State Street Scribe
by Jeff Wing
It’s said that in all the vast panoply of living things on Earth, only the human animal is conscious of the fact that death awaits. It’s never been made clear exactly how this was so incontrovertibly established. It’s not as if one can poll a Sea Cucumber, for instance. And trying to record the rude, offhand responses of the Earth’s ten-thousand-trillion busybody ants would be a logistical hassle—and a gateway to ant-hating.
But something in the way the “lower” animals comport themselves does suggest they are temporally oblivious automatons; hyper-complex, mechanically wondrous, driven by inexplicable programs older than time itself. Yes. But check out the Impala’s facial expression as it flees, in sinuous slow-motion, the attacking lion. The Impala’s instinctive machinery is firing dramatically on all pistons, muscle and sinew pouring across the landscape at 50mph—even as the animal’s face is lost in placid contemplation of a mid-tempo Matchbox 20 tune. Now consider the facial expression of the human adventure tourist who has just locked himself out of the Land Rover at dusk on the savanna.
As Water Hazards go, River Time Really Takes the Cake
As water hazards go, river time really takes the cake. This unstoppable current down which we are all borne, and whose rapids seem an unnecessary and brutally unkind feature, has its way with us like nobody’s business. Gurgling, spluttering, arms a-waving, we’re headed for the falls the instant we tiptoe into the shallows of this riparian biatch. The other animals—the “lower ones”?— get to wander in a paradisiacal ignorance they hardly seem to have earned. Yes, they are frequently eaten alive, but that’s a fair price to pay for the illusion that things will always stay the same, that we shall forever be in the company of our loved ones, and that tomorrow will be just like the best parts of today.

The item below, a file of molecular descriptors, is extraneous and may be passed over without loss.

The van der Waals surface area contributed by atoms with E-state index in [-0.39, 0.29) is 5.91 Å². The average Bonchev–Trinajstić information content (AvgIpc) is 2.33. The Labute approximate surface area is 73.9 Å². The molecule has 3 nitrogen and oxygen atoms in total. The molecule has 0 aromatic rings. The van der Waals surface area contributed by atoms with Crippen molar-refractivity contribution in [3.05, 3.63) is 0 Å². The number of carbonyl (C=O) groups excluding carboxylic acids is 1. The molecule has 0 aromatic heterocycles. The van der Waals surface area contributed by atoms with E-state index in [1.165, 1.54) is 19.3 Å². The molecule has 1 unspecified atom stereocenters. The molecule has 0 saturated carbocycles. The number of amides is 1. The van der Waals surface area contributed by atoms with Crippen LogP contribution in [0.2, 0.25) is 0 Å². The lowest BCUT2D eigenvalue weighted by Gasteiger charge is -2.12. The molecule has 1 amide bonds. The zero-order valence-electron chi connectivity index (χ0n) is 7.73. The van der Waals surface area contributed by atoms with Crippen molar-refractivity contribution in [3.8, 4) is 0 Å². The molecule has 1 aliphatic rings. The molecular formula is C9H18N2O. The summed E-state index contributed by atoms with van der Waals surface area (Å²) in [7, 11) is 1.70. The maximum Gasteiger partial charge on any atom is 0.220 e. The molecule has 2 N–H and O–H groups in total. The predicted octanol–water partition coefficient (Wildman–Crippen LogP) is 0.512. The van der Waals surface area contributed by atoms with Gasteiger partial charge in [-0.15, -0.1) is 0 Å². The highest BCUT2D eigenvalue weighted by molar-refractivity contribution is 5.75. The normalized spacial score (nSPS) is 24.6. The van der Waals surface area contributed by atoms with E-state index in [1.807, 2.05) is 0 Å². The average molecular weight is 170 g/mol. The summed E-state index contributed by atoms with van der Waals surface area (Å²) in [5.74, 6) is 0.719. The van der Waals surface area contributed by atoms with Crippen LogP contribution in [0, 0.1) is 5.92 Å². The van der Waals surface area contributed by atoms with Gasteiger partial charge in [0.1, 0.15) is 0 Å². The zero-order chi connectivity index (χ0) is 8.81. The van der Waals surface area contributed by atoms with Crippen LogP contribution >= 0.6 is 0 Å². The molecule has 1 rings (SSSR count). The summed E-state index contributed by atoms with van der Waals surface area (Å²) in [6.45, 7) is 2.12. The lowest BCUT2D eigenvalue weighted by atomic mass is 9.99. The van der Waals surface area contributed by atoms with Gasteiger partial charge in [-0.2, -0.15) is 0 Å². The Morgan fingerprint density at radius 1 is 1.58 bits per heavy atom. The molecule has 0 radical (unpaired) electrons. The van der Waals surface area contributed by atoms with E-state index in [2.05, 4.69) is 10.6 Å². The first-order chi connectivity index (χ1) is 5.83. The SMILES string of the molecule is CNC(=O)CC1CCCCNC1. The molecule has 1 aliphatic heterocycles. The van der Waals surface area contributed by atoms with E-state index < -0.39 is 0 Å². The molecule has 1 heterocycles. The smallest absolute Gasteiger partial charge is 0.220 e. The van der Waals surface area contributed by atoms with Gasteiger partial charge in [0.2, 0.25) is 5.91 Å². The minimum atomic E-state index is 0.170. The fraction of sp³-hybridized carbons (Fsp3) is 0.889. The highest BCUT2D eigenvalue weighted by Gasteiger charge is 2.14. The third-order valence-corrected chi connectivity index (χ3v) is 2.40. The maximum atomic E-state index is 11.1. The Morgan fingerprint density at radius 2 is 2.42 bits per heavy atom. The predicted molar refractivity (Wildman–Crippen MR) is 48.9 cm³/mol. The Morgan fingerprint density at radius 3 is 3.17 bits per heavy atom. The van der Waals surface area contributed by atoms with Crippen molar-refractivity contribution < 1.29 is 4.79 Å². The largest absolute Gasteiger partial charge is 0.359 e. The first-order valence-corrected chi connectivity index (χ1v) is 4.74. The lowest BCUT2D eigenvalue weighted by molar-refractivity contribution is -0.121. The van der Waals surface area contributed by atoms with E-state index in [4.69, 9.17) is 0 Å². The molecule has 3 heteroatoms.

We humans are lavishly aware of our limits. When not jogging poignantly away in our teal Karl Lagerfeld safari garb from an onrushing pride of lions, we are most acutely human in those quiet moments we shut our traps, set aside the iTimesink® and stare deeply outward—genuinely feel the simple, helpless, headlong flying away of our minutes and hours and days and nights. That is, we’ve been visiting colleges with our daughter.
Mike Douglas warbling “The Man in My Little Girl’s Life”
Mike Douglas warbling “The man in My Little Girl’s Life”, Fiddler’s “Sunrise, Sunset”, Blossom Dearie’s “Yesterday When I Was Young” (Roy Clark also took a crack at this painfully gorgeous paean to missing Life’s point)—we simultaneously lament the wringing passage of time, and are moved to ecstatic art by it. Why? Why are we mortal? Why do we KNOW we are mortal, and take such mad power from the knowledge? The dumb driveway gravel gets 3 billion years and we get this flashbulb pop of consciousness stolen from a stupidly vast and hurriedly expanding sea of increasingly tenuous Nothing? Not to complain.